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Lions Roar : March 2007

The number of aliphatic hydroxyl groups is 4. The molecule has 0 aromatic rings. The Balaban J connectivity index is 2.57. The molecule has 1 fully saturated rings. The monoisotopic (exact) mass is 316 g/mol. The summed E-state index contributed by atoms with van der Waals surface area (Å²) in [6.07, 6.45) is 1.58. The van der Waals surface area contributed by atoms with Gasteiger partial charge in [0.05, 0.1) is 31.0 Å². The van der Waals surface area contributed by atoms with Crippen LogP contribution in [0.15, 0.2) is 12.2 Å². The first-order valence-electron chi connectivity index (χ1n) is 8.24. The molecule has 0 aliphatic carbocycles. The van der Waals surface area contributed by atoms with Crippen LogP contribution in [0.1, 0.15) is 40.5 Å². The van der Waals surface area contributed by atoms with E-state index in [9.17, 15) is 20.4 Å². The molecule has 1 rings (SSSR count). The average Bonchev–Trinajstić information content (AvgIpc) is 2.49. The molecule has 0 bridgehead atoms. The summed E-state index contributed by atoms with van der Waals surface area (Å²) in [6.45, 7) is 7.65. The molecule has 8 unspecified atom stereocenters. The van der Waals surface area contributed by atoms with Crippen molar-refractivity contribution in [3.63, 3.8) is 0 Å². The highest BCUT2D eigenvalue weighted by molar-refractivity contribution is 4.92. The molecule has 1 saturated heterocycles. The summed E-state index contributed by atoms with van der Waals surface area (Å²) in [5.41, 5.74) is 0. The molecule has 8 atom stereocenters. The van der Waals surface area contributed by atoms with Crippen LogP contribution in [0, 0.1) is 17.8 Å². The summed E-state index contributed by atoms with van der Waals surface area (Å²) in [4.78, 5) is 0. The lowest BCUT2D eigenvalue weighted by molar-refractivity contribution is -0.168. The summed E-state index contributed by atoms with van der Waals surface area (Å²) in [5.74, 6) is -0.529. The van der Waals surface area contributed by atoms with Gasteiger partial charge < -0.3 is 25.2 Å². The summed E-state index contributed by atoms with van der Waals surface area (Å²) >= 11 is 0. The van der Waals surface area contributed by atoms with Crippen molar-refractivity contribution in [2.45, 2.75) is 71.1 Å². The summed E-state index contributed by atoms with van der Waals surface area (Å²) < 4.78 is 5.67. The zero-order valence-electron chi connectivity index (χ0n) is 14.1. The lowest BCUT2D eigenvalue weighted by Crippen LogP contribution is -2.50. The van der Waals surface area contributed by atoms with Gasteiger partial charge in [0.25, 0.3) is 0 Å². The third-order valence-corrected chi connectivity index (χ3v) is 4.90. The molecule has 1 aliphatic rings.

SHAMBHALA SUN MARCH 2007 37 volunteer, do something useful. When you see the difficulties there, you will see that your own situation is much better, more fortunate. Also, doing something, then you find the purpose of your life. You can think, ‘I have made some contribution. I have done some service.’ Then you feel some kind of fulfillment.” Indeed, the interaction between the two—a materially prosperous but sometimes spiritually starving society, and a radiant monk who has lost his own physical country and has now become a citizen and teacher of the globe—seemed to speak at times for something archetypal in His Holiness’ travels. Japan, like the Western nations he often visits, has more stuff, more choices, more freedom of movement and worship than it knows what to do with, and yet something in it seems to cry out for direction, a sense of self. At an invisible level, a romantic foreigner finds Buddhism everywhere in the way people think of others before themselves in Japan, savor transience, even participate fully in the selves and worlds they know at some level to be illusions. But in terms of the philo- sophical texts and rigorous ideas that, the Dalai Lama stresses, are the intellectual core of Buddhism—its heart (or at least its mind)—Japan seems a long way from home. It could almost seem a parable, in fact, for what many of us risk doing, as we leave our pasts behind without quite finding anything to replace them; as (in Japan’s case) we take on the surfaces of another culture, but not the assumptions that give them mean- ing, and end up becoming an imperfect copy of somewhere else instead of a confident model of ourselves. Japan, to longtime visitors like myself, has a sense of discipline, of community, even of instinctive egolessness, that makes it seem at times a kind of Bud- dhist teacher. But rising crime (by low local standards), increasing looseness, a hunger for a larger sense of purpose that has many of the most intelligent joining groups like Aum Shinrikyo, which planted sarin gas in the Tokyo subway system, suggest that, in taking on the forms of the American West, Japan may be taking on its problems, too. Therefore, as soon as he met my longtime Japanese companion, Hiroko, and me for our first private talk on the trip—the sunlight flooding through the windows of his hotel room and a newspaper half open on the table—the Dalai Lama asked us, the way a doctor might, how things were going in Japan and (implicitly) what the country needed, or what was the source of its current suffering. When Hiroko began talking about mothers not passing on a sense of values and consideration as they used to, instantly, in his characteristic way, His Holiness came up with suggestions—those schools that are attached to temples might be able to offer something—and specifically cited a couple of instances he knew. It reminded me of the time when Hiroko had told him about her estranged brother and, quick as a prescribing physician, he’d turned to PHOTOBYKAZUHIRONOGI/AFP/GETTYIMAGES The Dalai Lama with fellow Nobel laureates Desmond Tutu and Betty Elizabeth Williams at an international peace conference in Hiroshima. For more teachings and events go to www.kagyu.org 335 Meads Mt. Rd., Woodstock, NY 12498 845.679.5906 x 10 off